Supper Table Spotlight: Qiana Whitted and Annette Dees Grevious

We’re featuring the artists from the Supper Table project throughout the summer. This is the 20th in our series on Supper Table Artists

Qiana Whitted - photo Michael Danzler

Qiana Whitted - photo Michael Danzler

Known by Martin Luther King Jr. as “The Mother of the Movement,” Septima Clark was an educator and civil rights activist who spent her life fighting for literacy and equality for black Americans. Two Supper Table artists had the task of speaking life into Clark’s story, one through written word and the other through spoken.

Qiana Whitted is the literary artist who wrote a non-fiction literary essay about Septima Clark’s life. Whitted is the Director of the African American Studies Program at the University of South Carolina. Her research focuses on African-American literary and cultural studies, American comics, and graphic novels. Her recent book, EC Comics: Race, Shock, and Social Protest, explores representations of race and racism. She is also the author of “A God of Justice?”: The Problem of Evil in Twentieth-Century Black Literature and co-editor of Comics and the U.S. South. Additionally, Whitted is editor of Inks: The Journal of the Comics Studies Society and chair of the International Comic Arts Forum. She is the mother of two children, Naima and Alex.

The following is an excerpt from her essay:

Clark began her career during World War I on Johns Island at a school with over 130 students. Miss Seppie, as the Gullah folk called her, would go on to teach across the Carolinas, from rural classrooms in Mars Hill and McClellanville to Avery Normal Institute in Charleston and Booker T. Washington School in Columbia. After school hours and on weekends, Clark turned her attention to the needs of her students’ parents and grandparents. She helped local residents to write letters and speeches, fill out applications and mail-order forms, and organize sewing circles, immunization drives, and handwriting clinics. While her own training at Avery emphasized a pedagogy that embraced racial uplift ideology and respectability as core values, those early years as a teacher challenged her assumptions about the realities of social and economic inequality and demanded from her a different kind of resourcefulness. Clark gained a profound appreciation for adult literacy training, deploying what historian Katherine Mellen Charron calls “educational camouflage” to transform classroom basics into acts of recognition and resistance against white supremacy. Clark’s experience on Johns Island sowed the seeds for the Citizenship Schools, a grassroots educational initiative in the South that combined practical literacy with voter registration, civics instruction, and community action.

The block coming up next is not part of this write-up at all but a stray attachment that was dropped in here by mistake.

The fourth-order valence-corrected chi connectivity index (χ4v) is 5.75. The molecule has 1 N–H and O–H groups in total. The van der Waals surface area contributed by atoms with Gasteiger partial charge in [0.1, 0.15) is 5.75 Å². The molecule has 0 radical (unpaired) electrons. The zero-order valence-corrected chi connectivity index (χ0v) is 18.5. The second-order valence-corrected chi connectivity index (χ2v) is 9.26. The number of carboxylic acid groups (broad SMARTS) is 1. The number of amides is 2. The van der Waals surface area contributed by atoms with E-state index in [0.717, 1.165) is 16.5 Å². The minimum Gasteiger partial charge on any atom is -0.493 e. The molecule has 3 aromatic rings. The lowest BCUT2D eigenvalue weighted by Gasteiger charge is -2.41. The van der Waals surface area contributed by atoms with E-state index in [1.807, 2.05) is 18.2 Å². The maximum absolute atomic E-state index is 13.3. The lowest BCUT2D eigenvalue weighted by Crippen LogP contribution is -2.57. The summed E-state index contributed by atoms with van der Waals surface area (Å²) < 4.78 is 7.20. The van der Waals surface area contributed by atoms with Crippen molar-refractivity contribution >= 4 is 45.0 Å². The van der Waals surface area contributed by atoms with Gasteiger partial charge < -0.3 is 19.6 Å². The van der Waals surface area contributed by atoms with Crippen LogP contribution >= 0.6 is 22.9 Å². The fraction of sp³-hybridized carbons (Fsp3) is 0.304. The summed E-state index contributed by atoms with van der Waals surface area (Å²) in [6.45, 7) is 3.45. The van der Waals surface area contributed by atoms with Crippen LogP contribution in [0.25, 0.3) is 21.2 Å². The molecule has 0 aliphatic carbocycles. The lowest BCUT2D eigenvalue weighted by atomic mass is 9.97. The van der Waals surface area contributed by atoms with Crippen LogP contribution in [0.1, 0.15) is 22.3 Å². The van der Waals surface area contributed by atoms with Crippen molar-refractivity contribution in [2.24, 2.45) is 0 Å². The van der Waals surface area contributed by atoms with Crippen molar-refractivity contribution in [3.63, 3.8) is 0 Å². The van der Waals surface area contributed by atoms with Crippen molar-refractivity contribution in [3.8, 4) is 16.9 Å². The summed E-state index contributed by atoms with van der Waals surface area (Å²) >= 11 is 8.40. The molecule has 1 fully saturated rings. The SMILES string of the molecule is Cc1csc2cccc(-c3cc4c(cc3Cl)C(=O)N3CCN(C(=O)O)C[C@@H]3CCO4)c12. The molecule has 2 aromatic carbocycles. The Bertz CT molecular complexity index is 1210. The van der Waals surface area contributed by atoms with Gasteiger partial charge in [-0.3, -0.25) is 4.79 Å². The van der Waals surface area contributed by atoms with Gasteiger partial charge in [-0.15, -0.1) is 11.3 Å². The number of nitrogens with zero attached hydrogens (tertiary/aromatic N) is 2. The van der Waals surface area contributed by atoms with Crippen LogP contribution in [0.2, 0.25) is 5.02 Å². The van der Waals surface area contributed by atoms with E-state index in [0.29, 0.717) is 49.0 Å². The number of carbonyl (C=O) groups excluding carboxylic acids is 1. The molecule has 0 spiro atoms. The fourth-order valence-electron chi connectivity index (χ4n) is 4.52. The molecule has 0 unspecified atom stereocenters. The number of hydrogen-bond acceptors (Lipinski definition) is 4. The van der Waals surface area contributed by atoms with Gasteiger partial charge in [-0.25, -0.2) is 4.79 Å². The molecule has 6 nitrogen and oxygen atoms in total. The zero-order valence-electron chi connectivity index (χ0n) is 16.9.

It was Clark’s advocacy on behalf of students and teachers that transformed her into a freedom fighter. Her first steps included taking part in the NAACP campaign to allow black teachers to be hired in Charleston’s public schools. Canvassing door to door with fellow teachers, and even a few sixth-graders, Clark tirelessly gathered signatures for the successful petition. She was inspired by black women activist educators such as Mary McLeod Bethune to expand her reach within teachers’ associations and women’s clubs during the 1930s. She helped to integrate the central board of Charleston’s YWCA and made a point to forge relationships with white-led civic organizations that focused on school reform and health promotion. When it came to education for citizenship, Clark was concerned by the way many Progressive era initiatives encouraged students to exercise their rights without disrupting the status quo of segregation. Therefore, when given the opportunity to develop her own curriculum, Clark modeled her endeavors after local education reformers such as Wil Lou Gray and Booker T. Washington’s principal, C.A. Johnson. She listened closely to the needs of black adult learners, respected their experiential knowledge, and nurtured their aspirations, whether they required help reading the newspaper or understanding election laws.

Annette Dees Grevious

Annette Dees Grevious

Embodying these words in the Supper Table theatrical performance is Annette Dees Grevious. Grevious is an Associate of Professor of Speech and Drama at Claflin University, where she has served as Theatre Program Coordinator and Director of the Theatre Ensemble for 17 years. She received an MFA in Theatre Performance from the University of Louisville and a BA in Theatre from Brenau University. Grevious has been performing professionally for more than two decades. She has performed with and on the following South Carolina theatre companies and stages: Trustus Theatre, Art Forms and Theatre Concepts, Inc., and Motion FilmWorks.

Septima Clark is a name full of such power yet a name so little known. In her performance, Grevious hopes to not only represent the struggles and success of Clark’s life but tell her story in a way that will ensure no one forgets her name again.

To read the rest of Whitted’s essay, located in our book Setting the Supper Table, and to see Grevious’ performance of Septima Clark, come to one of our opening events on either September 6th at Trustus (almost gone!) or September 8th at Harbison.


 -Christina Xan